March 30, 2008
Optimize Google Desktop for Search
The latest version of Google Desktop no longer enables by default the desktop search engine probably because it uses too many resources. I thought this is a good opportunity to list some ways you could improve Google Desktop's performance, especially if you want to use it as a search engine and not as a widget engine.
When you install Google Desktop 5.5 for Windows, the enhanced search option is disabled and you should leave it that way for now. If you don't need the sidebar with gadgets, disable the option from Google Desktop's setup wizard.
Google Desktop will only index the shortcuts from the Start Menu, the entries from Control Panel. To enable the indexing of your files, right click on the system tray icon, select "Options" and click on the check box next to "Enable Enhanced Content Indexing". Some other relevant options:
* Disable the search types you don't find useful. "Web history" indexes all the web pages that you load in Internet Explorer and Firefox, so it uses a lot of disk space. If you use Outlook or other email clients and you don't want to index the email messages from your computer, disable the "email" options. Google Desktop can also search Microsoft Outlook's Calendar, Contacts, Tasks, Journal, and Notes, so disable these search types if you're satisfied with Outlook's search options.
* Exclude folders from indexing. Since Google Desktop tries to index files from your entire hard disk, it's important to exclude the folders that don't contain useful files for a desktop search engine. Some examples:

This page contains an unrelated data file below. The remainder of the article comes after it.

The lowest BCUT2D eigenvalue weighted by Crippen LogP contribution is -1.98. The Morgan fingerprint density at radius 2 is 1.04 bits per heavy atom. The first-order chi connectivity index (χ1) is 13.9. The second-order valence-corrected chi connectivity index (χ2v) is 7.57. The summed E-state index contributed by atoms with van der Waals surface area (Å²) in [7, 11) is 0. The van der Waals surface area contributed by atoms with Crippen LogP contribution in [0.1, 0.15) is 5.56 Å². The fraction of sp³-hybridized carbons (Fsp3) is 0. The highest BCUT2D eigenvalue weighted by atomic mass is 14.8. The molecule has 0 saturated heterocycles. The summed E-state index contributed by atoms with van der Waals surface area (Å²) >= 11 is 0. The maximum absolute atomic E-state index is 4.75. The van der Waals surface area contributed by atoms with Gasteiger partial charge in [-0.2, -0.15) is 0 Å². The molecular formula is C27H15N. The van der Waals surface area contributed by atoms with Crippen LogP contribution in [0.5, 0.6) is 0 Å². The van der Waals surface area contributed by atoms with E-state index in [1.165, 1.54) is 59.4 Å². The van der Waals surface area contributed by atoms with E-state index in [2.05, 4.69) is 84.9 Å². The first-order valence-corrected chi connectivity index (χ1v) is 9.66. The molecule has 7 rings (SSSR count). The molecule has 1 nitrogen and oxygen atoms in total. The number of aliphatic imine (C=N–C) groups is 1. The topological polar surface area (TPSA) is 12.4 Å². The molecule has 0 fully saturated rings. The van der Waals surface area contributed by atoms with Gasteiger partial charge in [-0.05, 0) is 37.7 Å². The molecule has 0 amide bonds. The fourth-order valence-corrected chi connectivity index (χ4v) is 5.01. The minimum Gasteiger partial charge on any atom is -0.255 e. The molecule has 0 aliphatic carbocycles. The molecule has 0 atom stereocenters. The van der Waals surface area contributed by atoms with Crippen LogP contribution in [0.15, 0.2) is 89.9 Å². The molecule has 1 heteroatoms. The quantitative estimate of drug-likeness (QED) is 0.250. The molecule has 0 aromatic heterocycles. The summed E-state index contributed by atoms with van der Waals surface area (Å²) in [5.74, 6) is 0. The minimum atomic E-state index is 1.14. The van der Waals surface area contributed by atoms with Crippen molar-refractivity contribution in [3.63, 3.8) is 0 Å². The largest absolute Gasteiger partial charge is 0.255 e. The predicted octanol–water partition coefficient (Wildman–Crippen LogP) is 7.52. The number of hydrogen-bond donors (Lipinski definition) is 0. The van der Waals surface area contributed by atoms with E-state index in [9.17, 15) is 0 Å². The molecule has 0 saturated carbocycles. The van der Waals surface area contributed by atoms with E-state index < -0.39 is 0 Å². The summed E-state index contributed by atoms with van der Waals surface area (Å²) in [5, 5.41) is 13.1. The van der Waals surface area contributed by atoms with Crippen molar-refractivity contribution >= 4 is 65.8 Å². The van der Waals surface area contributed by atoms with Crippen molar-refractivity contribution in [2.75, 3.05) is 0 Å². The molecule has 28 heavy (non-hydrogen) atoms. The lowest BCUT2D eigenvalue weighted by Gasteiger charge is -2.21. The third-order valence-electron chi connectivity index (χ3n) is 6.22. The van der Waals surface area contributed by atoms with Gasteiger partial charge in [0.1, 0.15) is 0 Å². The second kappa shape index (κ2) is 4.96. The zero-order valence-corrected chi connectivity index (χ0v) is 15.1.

C:\Program Files\ (don't exclude it if you use Google Desktop to launch apps)
C:\Windows\ (don't exclude it if you use Google Desktop to launch apps)
C:\ProgramData\ (in Vista)
D:\ (if D: is used for backup)
* Exclude file extensions from indexing. There's no option for this in the interface, but you can edit this Registry key and add other extensions you want to exclude. The default excluded extensions are: tmp, temp, moztmp, log, pst, ost, oab, nk2, dat, 000, pf, xml, obj, pdb, tlb, pcc, pch, exp, res, map, sconsign, msf. You can also disable other extensions that aren't associated with useful content: bak, chk, old, gid, prv, wbk, dll.
The Registry value can be found at:
* Disable the Google integration. By default, Google performs a desktop search every time you search the web and it displays some results from your computer in an OneBox, above the web search results. If you want faster Google searches, less computer resources used to search your desktop and less embarrassing moments when someone else temporarily uses your computer, you can disable the integration.
* More screen space. To disable the taskbar and show the search box by pressing Ctrl twice, select "None" for the "Display Mode". You can also disable the gadgets button if you don't use the sidebar.
* Disable Safe Browsing. Google downloads and automatically updates a database of URLs that are used for phishing or for distributing malware and shows you a warning when you visit one of these web pages. If you use other security software or your browser has anti-phishing protection, you can disable this option.
* Save preferences. Google Desktop will only index files when your computer is idle. "Assuming you leave your computer on, Google Desktop should need only a few days to create your initial index. This initial indexing process occurs only when your computer is idle, so you may want to leave your computer on for an evening or two after you install Google Desktop," explains Google's help center.
If you already have Google Desktop, excluding folders and file extensions will not remove entries from the index, so the best way to clean your index is to delete it and rebuild it. Close Google Desktop by selecting "Exit" from the system tray menu and delete this folder:
%APPDATA%\Google\Google Desktop\ (Windows XP)
%LOCALAPPDATA%\Google\Google Desktop\ (Windows Vista)
After reopening Google Desktop, choose "Re-index" from the system tray menu.
This blog is not affiliated with Google.